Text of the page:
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Reform the police



THE decision by the government to rope in the United States’ Federal Bureau of Investigations (FBI) to train Lesotho’s police on biometric investigations is the right way to go.
The US ambassador to Lesotho, Maria Brewer, said the whole idea is to build “a more robust, capable, and professional law enforcement community . . . that offers a safer and more secure environment to its citizens”.

That is precisely what Lesotho needs – a robust, capable and professional police service. And that is what Lesotho has lacked for decades.
Instead, what we have had for years is a police service that is known for its brutal tactics in enforcing the law. The result is that the Lesotho Mounted Police Service (LMPS) is one of the least trusted government institutions in the country.

At least 19 people die at the hands of the police in Lesotho every year, according to the World Population Review.
That is too huge a figure.

At the core of the police’s problems is a lack of proper training and failed recruitment strategies. The result is an inefficient institution that is woefully ill-equipped to fight crime.
We all know though that the police need technical skills to fight crime. To cope with the challenges, the police will need to modernise their training programmes to ensure we have a sophisticated police that is able to handle modern policing challenges.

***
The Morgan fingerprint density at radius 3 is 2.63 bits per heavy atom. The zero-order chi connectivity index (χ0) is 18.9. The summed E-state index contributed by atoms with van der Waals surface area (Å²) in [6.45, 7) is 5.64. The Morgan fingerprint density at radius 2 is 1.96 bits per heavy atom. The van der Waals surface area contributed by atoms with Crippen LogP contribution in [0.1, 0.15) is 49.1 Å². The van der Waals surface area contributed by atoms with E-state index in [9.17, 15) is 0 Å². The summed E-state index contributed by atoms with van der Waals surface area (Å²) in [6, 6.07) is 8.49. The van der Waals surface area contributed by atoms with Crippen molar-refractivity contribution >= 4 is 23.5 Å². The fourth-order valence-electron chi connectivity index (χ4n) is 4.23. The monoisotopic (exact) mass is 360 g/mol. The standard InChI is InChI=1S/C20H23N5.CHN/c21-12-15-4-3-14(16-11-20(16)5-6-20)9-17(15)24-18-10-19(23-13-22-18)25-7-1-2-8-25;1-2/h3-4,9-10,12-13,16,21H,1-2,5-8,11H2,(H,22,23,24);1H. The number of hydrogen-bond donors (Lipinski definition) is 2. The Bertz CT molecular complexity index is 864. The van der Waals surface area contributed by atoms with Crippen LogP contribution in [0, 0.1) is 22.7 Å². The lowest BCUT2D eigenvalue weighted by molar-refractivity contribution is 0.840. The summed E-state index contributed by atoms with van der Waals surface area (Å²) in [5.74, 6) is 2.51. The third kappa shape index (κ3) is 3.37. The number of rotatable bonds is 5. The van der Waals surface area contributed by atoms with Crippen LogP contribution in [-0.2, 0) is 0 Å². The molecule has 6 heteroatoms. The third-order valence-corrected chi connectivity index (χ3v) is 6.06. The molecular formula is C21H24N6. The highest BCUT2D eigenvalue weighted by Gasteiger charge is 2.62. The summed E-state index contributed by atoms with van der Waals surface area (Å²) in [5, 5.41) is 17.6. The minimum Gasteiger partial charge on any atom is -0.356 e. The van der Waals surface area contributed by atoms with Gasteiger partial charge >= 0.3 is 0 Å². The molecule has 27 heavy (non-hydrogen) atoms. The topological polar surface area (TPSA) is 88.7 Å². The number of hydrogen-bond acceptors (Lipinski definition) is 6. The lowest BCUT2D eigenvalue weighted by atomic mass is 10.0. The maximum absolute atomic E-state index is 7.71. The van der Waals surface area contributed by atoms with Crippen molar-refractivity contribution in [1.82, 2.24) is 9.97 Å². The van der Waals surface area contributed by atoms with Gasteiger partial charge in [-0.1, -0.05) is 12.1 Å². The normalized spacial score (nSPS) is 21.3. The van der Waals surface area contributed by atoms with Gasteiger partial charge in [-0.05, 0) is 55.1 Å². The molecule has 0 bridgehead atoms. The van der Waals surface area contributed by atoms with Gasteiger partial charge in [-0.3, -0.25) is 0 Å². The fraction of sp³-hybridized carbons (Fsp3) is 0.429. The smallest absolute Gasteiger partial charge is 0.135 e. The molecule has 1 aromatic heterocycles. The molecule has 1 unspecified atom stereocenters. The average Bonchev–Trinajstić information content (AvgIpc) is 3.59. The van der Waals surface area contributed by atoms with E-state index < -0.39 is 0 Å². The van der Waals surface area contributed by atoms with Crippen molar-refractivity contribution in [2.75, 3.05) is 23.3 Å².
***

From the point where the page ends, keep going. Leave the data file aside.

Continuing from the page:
We hope the US programme will address these challenges.
While the government of Lesotho is to be commended for soliciting such help from the FBI, it is also clear that we are dealing with a deep, systemic crisis within the police where the use of torture has become endemic.

The police will need to weed out rogue elements who cannot move with the times. It has become pretty urgent for the police to embark on such a modernisation programme.
While there have been attempts to reform the police in the past, progress has been extremely slow.

The result has been that some sections of our police have remained thoroughly un-reformed. The police still rely on the same, old, discredited methods of using torture to extract confessions from suspects.
That must end.

Such acts have damaged the reputation of the Lesotho Mounted Police Service. We know that for the police to be effective, they will need the cooperation and support of the communities in which they operate.
Without the element of trust between the police and communities, the police will always find it difficult to conduct their work efficiently.

To stop the torture of suspects, some have proposed that rogue police officers must be held personally accountable for their acts of aggression.
That, sadly, has not worked in practice.

Instead, what we have seen was the government being forced to pay off huge sums of money to compensate victims of torture.
That too must change.

Rogue police officers must be held personally accountable when they cross the line. It must be made clear to such officers what is lawful and what is not.
They cannot continue to hide behind the cover of national duty while perpetrating criminal acts.

Sadly, while the FBI is engaged in such noble training programme that has not stopped rogue police officers to continue terrorising suspects in the name of enforcing the law.
This should put into context the mountain of challenges the government faces if it is to reform our police successfully.

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